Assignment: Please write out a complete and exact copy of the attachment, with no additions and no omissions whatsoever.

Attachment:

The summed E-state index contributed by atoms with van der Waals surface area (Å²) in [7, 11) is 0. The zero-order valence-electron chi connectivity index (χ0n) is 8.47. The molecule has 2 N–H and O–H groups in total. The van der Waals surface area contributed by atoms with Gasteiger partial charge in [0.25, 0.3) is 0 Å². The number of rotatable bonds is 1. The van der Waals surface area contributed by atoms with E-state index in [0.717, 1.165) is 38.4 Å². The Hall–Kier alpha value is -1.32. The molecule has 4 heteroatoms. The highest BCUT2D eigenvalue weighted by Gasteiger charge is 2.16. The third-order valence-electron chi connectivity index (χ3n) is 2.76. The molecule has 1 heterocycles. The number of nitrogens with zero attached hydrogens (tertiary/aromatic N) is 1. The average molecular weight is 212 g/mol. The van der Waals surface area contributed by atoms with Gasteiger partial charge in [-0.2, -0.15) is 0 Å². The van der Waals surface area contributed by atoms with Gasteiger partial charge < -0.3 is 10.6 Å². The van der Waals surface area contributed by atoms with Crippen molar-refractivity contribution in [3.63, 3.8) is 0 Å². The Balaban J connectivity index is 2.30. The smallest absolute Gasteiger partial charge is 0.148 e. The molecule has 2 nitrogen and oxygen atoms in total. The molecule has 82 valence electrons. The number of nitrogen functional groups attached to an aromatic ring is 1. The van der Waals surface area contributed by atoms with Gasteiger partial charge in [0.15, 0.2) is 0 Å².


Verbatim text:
The summed E-state index contributed by atoms with van der Waals surface area (Å²) in [7, 11) is 0. The zero-order valence-electron chi connectivity index (χ0n) is 8.47. The molecule has 2 N–H and O–H groups in total. The van der Waals surface area contributed by atoms with Gasteiger partial charge in [0.25, 0.3) is 0 Å². The number of rotatable bonds is 1. The van der Waals surface area contributed by atoms with E-state index in [0.717, 1.165) is 38.4 Å². The Hall–Kier alpha value is -1.32. The molecule has 4 heteroatoms. The highest BCUT2D eigenvalue weighted by Gasteiger charge is 2.16. The third-order valence-electron chi connectivity index (χ3n) is 2.76. The molecule has 1 heterocycles. The number of nitrogens with zero attached hydrogens (tertiary/aromatic N) is 1. The average molecular weight is 212 g/mol. The van der Waals surface area contributed by atoms with Gasteiger partial charge in [-0.2, -0.15) is 0 Å². The van der Waals surface area contributed by atoms with Gasteiger partial charge < -0.3 is 10.6 Å². The van der Waals surface area contributed by atoms with Crippen molar-refractivity contribution in [3.63, 3.8) is 0 Å². The Balaban J connectivity index is 2.30. The smallest absolute Gasteiger partial charge is 0.148 e. The molecule has 2 nitrogen and oxygen atoms in total. The molecule has 82 valence electrons. The number of nitrogen functional groups attached to an aromatic ring is 1. The van der Waals surface area contributed by atoms with Gasteiger partial charge in [0.15, 0.2) is 0 Å².